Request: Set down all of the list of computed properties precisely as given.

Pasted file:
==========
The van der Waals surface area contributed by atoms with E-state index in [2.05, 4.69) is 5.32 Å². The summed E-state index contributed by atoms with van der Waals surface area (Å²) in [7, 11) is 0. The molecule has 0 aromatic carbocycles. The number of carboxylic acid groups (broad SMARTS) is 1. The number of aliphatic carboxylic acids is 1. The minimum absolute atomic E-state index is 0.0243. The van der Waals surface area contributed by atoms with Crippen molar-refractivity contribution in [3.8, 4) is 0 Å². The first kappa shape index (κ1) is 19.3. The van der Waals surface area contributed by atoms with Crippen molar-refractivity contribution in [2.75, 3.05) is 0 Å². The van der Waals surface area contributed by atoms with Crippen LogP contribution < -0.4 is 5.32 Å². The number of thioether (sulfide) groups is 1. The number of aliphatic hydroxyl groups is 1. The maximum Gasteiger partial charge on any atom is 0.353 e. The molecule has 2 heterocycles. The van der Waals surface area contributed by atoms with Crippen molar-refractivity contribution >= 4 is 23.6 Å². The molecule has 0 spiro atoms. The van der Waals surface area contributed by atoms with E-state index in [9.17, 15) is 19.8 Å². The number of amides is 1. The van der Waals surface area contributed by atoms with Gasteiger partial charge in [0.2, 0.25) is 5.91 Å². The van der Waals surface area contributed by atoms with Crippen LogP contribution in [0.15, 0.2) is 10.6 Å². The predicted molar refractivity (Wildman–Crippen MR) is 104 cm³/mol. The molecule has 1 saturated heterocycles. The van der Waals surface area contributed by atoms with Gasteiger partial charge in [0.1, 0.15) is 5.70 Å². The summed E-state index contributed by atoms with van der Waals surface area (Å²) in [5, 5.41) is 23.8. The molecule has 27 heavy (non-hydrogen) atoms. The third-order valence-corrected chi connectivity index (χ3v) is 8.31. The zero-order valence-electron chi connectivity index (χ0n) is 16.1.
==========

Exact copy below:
The van der Waals surface area contributed by atoms with E-state index in [2.05, 4.69) is 5.32 Å². The summed E-state index contributed by atoms with van der Waals surface area (Å²) in [7, 11) is 0. The molecule has 0 aromatic carbocycles. The number of carboxylic acid groups (broad SMARTS) is 1. The number of aliphatic carboxylic acids is 1. The minimum absolute atomic E-state index is 0.0243. The van der Waals surface area contributed by atoms with Crippen molar-refractivity contribution in [3.8, 4) is 0 Å². The first kappa shape index (κ1) is 19.3. The van der Waals surface area contributed by atoms with Crippen molar-refractivity contribution in [2.75, 3.05) is 0 Å². The van der Waals surface area contributed by atoms with Crippen LogP contribution < -0.4 is 5.32 Å². The number of thioether (sulfide) groups is 1. The number of aliphatic hydroxyl groups is 1. The maximum Gasteiger partial charge on any atom is 0.353 e. The molecule has 2 heterocycles. The van der Waals surface area contributed by atoms with Crippen molar-refractivity contribution >= 4 is 23.6 Å². The molecule has 0 spiro atoms. The van der Waals surface area contributed by atoms with E-state index in [9.17, 15) is 19.8 Å². The number of amides is 1. The van der Waals surface area contributed by atoms with Gasteiger partial charge in [0.2, 0.25) is 5.91 Å². The van der Waals surface area contributed by atoms with Crippen LogP contribution in [0.15, 0.2) is 10.6 Å². The predicted molar refractivity (Wildman–Crippen MR) is 104 cm³/mol. The molecule has 1 saturated heterocycles. The van der Waals surface area contributed by atoms with Gasteiger partial charge in [0.1, 0.15) is 5.70 Å². The summed E-state index contributed by atoms with van der Waals surface area (Å²) in [5, 5.41) is 23.8. The molecule has 27 heavy (non-hydrogen) atoms. The third-order valence-corrected chi connectivity index (χ3v) is 8.31. The zero-order valence-electron chi connectivity index (χ0n) is 16.1.